Wednesday, February 1, 2017


Hello, February!

January went by in a bit of a blur!

Recovering from the holidays, basketball, play rehearsals, driving, eating, cleaning, growing, learning - all the stuff of daily life.  I'm thankful for it; thankful that we can have a routine and keep doing all these really good things.  I know not everyone has the luxury of a regular routine, so I am taking the time to be thankful!

With it being the evaluate-your-life time of year, you have probably heard somewhere about being "mindful" in our lives and this is a good thing, particularly if it reminds us to be thankful, not just aware.

One of the ways I am trying to be mindful these days is by keeping a bullet journal.  Ideally this functions as a planner, art notebook, and journal all in one.  So far, I am doing pretty well on the planner part, occasionally good with the art part and not so good with the journaling part.  By the end of the day, I just forget to write down all the busy things we've done that day!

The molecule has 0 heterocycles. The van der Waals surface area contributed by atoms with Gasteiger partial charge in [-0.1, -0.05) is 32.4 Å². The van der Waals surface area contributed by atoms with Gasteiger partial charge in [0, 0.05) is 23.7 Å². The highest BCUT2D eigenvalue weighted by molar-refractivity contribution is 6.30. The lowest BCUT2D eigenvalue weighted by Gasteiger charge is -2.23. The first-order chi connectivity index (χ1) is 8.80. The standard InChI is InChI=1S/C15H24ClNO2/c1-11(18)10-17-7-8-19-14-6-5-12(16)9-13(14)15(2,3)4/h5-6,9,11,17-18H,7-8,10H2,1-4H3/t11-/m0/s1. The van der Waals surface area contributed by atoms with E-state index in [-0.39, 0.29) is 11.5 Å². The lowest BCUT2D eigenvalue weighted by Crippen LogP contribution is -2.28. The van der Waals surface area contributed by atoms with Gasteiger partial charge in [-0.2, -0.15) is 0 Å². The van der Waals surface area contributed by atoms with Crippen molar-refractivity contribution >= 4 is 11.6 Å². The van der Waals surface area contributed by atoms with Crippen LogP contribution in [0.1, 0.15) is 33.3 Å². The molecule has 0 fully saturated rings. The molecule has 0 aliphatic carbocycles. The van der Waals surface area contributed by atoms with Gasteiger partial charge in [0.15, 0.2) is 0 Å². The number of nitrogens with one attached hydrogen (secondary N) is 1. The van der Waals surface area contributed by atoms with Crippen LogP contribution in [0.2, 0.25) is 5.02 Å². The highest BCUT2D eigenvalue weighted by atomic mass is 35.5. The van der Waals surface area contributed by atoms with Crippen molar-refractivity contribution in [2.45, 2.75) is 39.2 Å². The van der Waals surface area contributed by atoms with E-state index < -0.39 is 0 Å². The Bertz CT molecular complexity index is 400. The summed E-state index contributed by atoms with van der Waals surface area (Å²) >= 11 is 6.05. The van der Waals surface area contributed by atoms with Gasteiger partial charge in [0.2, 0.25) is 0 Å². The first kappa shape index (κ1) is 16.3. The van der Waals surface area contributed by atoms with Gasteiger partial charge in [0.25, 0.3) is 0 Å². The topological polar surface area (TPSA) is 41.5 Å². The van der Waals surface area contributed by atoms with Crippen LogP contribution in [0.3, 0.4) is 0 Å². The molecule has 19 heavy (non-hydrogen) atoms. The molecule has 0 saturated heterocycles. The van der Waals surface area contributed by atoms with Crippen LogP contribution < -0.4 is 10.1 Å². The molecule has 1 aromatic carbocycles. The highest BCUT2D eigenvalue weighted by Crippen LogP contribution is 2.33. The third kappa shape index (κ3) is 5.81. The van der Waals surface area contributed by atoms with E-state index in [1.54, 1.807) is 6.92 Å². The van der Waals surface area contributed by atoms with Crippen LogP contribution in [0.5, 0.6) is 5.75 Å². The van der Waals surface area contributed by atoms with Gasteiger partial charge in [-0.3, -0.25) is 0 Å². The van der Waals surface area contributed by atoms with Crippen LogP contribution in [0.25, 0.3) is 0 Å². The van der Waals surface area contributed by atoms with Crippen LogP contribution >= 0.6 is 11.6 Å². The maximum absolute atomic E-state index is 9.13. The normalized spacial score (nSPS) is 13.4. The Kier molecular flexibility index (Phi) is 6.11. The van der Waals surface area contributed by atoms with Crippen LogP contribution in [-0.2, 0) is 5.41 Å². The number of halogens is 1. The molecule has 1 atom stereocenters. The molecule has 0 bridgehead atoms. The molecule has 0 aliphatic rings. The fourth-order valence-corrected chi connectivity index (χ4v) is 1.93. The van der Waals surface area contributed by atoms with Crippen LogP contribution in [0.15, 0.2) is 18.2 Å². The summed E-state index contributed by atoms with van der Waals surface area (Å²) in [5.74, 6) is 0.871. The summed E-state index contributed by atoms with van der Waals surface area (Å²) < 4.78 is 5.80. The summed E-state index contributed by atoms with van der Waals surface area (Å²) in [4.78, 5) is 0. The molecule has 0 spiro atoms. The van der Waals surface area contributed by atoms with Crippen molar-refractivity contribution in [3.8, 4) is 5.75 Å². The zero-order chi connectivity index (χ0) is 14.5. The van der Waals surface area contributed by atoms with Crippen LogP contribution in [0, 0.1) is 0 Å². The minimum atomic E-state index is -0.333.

But that's okay.  Just seeing my calendar and to-do list will remind the future me of this time and place.

It is a fun way to be a little bit artistic and a little bit more organized. 

I love that I can customize it to how I think and function; I can keep track of the things I want to track, keep a to-do list, etc. and do it in a way that makes sense to me, not some planner expert at corporate.  I know by now that I don't think like planning experts! 

Through trial and error (not really error, just less helpful), I came up with a layout that I really like and, just to make my life a little easier, I made some photocopies of it so I can just cut and paste the bare-bones layout each week.  Then I can dress it up as I have time and inclination.

Wow.  Only 43 years old and already I've found a way to stay sort of organized!